Coke charts a chequered course in India

By , agencyfaqs! | In Advertising | January 30, 2001
Developed in a brass pot in 1886, Coca-Cola is the most recognized and admired trademark around the globe. In India, however, it has had a chequered history

agencyfaqs! News Bureau

Developed in a brass pot in 1886, Coca-Cola is the most recognized and admired trademark around the globe. Not to mention the best-selling soft drink in the world. In India, however, it has had a chequered history.

When Coke returned to India (after being shown the door by the Janata Government in 1977), it tried using 'nostalgia' as the communications peg. Much of its advertising, devised by McCann, was directed at the Coke consumer of yesteryear. However, this did not cut much ice as the Coke consumer had moved on in life - and outside the ambit of colas. And, of course, the younger generation was totally taken in by Pepsi's irreverence.

After poking around in the dark for quite a while, Coke finally figured that there were two things that moved the Indian consumer - movies and cricket. Coke's first really concerted effort at addressing the Indian consumer happened during the 1994 Cricket World Cup, which was played in the subcontinent. It's 'Passion has a colour' campaign brought alive the beauty of maidan cricket, but was sadly drowned by Pepsi's 'Nothing official...' campaign.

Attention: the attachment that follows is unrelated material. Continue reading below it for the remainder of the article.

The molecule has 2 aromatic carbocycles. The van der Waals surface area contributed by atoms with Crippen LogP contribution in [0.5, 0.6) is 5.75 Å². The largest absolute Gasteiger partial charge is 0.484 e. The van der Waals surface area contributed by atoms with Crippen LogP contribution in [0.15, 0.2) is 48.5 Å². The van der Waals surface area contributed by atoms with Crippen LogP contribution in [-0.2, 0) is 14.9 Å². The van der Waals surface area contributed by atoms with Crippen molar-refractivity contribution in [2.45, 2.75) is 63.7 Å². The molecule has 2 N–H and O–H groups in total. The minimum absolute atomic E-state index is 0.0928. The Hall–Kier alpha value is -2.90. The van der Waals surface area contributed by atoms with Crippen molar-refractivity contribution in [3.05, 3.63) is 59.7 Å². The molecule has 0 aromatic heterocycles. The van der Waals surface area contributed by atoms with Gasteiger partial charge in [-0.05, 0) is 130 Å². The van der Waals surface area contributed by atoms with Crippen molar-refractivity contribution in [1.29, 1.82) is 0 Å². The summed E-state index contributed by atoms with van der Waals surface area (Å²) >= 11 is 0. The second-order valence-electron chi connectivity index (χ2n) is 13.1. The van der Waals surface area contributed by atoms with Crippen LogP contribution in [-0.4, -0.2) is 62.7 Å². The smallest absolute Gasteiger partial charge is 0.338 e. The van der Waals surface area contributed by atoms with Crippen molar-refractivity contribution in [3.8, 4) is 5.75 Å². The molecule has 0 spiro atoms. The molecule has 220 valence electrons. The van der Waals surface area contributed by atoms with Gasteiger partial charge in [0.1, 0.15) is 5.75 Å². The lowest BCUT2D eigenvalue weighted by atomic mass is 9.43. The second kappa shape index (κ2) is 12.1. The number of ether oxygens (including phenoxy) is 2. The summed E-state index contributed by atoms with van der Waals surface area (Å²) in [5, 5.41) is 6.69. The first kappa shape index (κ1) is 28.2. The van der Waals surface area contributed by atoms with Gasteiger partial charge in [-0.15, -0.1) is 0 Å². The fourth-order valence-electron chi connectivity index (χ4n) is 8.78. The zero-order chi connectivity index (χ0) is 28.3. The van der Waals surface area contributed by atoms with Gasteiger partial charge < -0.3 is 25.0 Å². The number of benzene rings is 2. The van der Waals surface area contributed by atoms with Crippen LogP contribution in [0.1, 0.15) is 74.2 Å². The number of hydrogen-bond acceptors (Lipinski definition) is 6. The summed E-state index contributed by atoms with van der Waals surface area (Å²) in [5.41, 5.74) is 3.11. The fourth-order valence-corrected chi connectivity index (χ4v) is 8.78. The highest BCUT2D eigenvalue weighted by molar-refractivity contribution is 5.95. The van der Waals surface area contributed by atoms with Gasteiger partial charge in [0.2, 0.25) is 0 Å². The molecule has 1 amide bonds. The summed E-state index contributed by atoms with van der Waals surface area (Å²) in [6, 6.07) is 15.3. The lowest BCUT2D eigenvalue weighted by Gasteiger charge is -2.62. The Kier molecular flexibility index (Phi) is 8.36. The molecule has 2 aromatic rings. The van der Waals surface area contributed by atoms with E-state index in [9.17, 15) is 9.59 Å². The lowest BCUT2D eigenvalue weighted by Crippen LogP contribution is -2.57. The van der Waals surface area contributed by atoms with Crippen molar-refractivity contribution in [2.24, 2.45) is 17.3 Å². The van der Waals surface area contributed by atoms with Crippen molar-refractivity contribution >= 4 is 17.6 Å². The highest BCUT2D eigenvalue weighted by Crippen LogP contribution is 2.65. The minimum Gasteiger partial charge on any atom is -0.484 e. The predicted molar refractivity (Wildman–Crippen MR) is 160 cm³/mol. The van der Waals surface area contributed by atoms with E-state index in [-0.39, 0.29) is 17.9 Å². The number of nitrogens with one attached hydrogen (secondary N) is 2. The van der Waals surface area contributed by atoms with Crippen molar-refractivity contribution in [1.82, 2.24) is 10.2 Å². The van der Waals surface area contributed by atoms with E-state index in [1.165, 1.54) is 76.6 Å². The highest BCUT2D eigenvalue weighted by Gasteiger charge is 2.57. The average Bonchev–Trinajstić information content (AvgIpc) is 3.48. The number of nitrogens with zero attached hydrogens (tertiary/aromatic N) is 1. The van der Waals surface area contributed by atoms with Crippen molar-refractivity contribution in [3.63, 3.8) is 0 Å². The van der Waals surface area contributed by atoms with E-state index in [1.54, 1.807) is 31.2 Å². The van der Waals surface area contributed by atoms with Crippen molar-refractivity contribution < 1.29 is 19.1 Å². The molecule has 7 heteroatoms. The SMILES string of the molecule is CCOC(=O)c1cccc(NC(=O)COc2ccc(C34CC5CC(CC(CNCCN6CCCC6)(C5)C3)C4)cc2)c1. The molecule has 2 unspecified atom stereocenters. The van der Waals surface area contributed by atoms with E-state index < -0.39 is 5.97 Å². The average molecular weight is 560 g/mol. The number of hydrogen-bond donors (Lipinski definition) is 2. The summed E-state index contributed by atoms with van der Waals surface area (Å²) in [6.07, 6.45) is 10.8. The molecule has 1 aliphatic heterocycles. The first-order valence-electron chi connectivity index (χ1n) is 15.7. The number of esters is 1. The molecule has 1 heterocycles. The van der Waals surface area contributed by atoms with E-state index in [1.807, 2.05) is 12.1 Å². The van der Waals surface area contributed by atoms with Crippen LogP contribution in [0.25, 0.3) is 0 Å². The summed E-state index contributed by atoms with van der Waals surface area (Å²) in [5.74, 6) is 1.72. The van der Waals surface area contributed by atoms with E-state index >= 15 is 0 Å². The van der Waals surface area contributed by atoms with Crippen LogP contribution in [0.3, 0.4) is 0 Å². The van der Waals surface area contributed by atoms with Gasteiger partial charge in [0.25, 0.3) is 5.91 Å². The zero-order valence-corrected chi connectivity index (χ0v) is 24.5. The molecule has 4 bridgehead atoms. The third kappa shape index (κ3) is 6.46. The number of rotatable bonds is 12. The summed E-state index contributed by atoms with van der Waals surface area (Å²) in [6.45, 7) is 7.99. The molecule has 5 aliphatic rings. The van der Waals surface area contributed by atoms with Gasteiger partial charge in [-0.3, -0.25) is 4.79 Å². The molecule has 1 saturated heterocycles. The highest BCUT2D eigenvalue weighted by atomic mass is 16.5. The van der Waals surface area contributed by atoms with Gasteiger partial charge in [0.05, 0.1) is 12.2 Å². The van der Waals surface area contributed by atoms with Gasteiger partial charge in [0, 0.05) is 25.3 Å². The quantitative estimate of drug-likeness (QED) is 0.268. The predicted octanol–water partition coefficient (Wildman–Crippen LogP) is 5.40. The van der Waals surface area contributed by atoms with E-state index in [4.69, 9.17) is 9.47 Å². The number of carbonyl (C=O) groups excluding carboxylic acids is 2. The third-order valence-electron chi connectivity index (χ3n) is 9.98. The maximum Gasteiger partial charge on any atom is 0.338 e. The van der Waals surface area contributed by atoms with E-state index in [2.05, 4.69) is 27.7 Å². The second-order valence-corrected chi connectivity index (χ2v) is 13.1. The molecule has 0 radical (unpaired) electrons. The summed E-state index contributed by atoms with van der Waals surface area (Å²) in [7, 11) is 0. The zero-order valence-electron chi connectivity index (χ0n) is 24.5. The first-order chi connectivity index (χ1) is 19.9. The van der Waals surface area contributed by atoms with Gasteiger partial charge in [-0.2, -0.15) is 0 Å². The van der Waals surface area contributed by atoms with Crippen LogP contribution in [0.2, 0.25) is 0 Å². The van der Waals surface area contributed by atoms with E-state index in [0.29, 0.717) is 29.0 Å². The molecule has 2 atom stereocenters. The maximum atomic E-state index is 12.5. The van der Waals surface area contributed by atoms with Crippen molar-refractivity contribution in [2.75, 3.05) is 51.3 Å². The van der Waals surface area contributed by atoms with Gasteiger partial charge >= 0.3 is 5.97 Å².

All this while, the one piece of advertising from Coke that got noticed was its Diwali promos. Meanwhile, Pepsi was running away with the ball when global realignment brought the Coke brand to Leo Burnett's door. One of the first efforts by Leo Burnett was its cricket-fan centric campaign... the one where fervent cricket fans run down Indian cricketers for not trying hard enough. The proposition was 'So much heat needs a lot of cooling.'

When Pepsi upped the ante by pressing the charm of Shah Rukh Khan (who was always a Pepsi endorser), Kajol and Rani Mukherjee in action, in the second half of 1998, Coke roped in two entertainment celebrities for itself - Daler Mehendi and Karisma Kapoor. By that time the brand had changed agency and moved to Leo Burnett. Coke fired its first movie-centric salvo. This was followed by the Aamir Khan-Twinkle Khanna commercial, where, for the first time, Coke got into the 'romance' angle. 'Pyaar, mohabbat, Coca-Cola' was the line.

This was followed by the Aamir-Ash 'love over the Net' ad. Then came the Aamir-Jyotika commercial where love blossomed in the rain. And to put across the point, Coke went to great lengths to showcase the brand as a catalyst in the budding romance between Aishwarya and Akshaye Khanna in Taal.

Then, of course, Hrithik happened. And though Pepsi too lobbied hard to get the hunk to endorse the brand, Coke eventually won. Coke's first ad with Hrithik - loosely based on Kaho Na Pyaar Hai - got a mixed response. However, the latest Coke film where Hrithik tap dances his way into the woman's heart has apparently been a stupendous success - with Coke finally edging past Pepsi in terms of ad recall.

Now, as Coca-Cola is poised to enter the portals of Lowe Lintas & Partners, the task seems to be cut out for the new agency and the new team at the helm of Coke's Indian operations.

© 2001 agencyfaqs!